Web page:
Update, July 8: Dominic Gates is back from vacation and has this important insight about the “poker game” now underway between Boeing and the IAM. Gates also has this story about the purchase of the Vought facility with new information.
Andrea James of The Seattle PI has this piece about Washington State’s effort to keep Boeing.
We now have some additional color on the prospect of a Line 2 location.
According to a person with some knowledge of the situation, Boeing has yet to make a decision on the location (which is consistent with what we’ve been reporting, even as we think the odds currently favor Charleston). We are told Boeing is considering four sites: Everett (where the 787 is assembled now), Charleston, San Antonio and a fourth location our source did not know. Speculation is that it might be Long Beach, where the C-17 is made and there is a workforce already skilled in airplane assembly. The union there is the UAW, which has proved easier to work with than the IAM 751 local in Seattle. However, the California business climate is hardly any more friendly, and perhaps much less so, than that in Washington.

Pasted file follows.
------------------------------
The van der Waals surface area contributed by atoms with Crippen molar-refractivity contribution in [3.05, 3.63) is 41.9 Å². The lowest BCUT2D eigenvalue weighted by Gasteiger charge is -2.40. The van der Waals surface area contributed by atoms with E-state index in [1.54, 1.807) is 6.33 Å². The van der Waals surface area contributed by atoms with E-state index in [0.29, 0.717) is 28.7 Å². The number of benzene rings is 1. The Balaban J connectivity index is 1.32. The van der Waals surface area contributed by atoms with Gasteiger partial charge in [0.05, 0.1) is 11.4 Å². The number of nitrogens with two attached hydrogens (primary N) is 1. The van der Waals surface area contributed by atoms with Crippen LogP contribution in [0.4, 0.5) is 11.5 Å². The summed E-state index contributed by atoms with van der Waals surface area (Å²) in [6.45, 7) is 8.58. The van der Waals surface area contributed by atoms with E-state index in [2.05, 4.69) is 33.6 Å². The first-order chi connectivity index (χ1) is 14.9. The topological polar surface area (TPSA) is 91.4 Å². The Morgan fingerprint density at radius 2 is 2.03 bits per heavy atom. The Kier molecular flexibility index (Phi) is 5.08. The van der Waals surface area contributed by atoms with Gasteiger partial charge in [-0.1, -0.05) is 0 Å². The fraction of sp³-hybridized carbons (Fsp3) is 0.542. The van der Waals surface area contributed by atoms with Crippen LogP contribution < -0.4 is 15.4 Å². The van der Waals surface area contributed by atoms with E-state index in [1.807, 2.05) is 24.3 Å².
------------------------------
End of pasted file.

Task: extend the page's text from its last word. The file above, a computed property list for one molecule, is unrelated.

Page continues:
Charleston, while a logical favorite, requires a workforce that is more skilled than currently trained and would likely require importing large numbers of the skill labor required for the complex task of assembling airplanes, we are told.
Further, Alenia still owns 50% of Global Aeronautica, the other major facility at Charleston. (Boeing previously purchased Vought’s 50% share.) Our expert source on this believes Boeing should buy out Alenia and have total control of all the Charleston facilities before proceeding with a Line 2 decision.
Charleston has 75% of the fuselage production now. Wings would have to be transported to Charleston for a Line 2, which is no small task, but overall logistics would be simplified by eliminating the need to transport major sections to Seattle, with costs reduced accordingly. But, our source said, a lot of work will be necessary to make Charleston a world-class integration facility.
There is plenty of land available at Charleston. While there have been unconfirmed reports that Boeing Real Estate people are already there buying up land and preparing to file for the permits, our source says this isn’t necessary. Our source says that once Boeing gave the word, the state could buy up the land and there wouldn’t be any need for Boeing to overtly be involved.
Our source believes that Boeing has not completed the studies necessary to site Line 2 and that there will likely be real competition among the four sites to win the business. Our source believes that Puget Sound has a chance at retaining Line 2, calling it “salvageable.”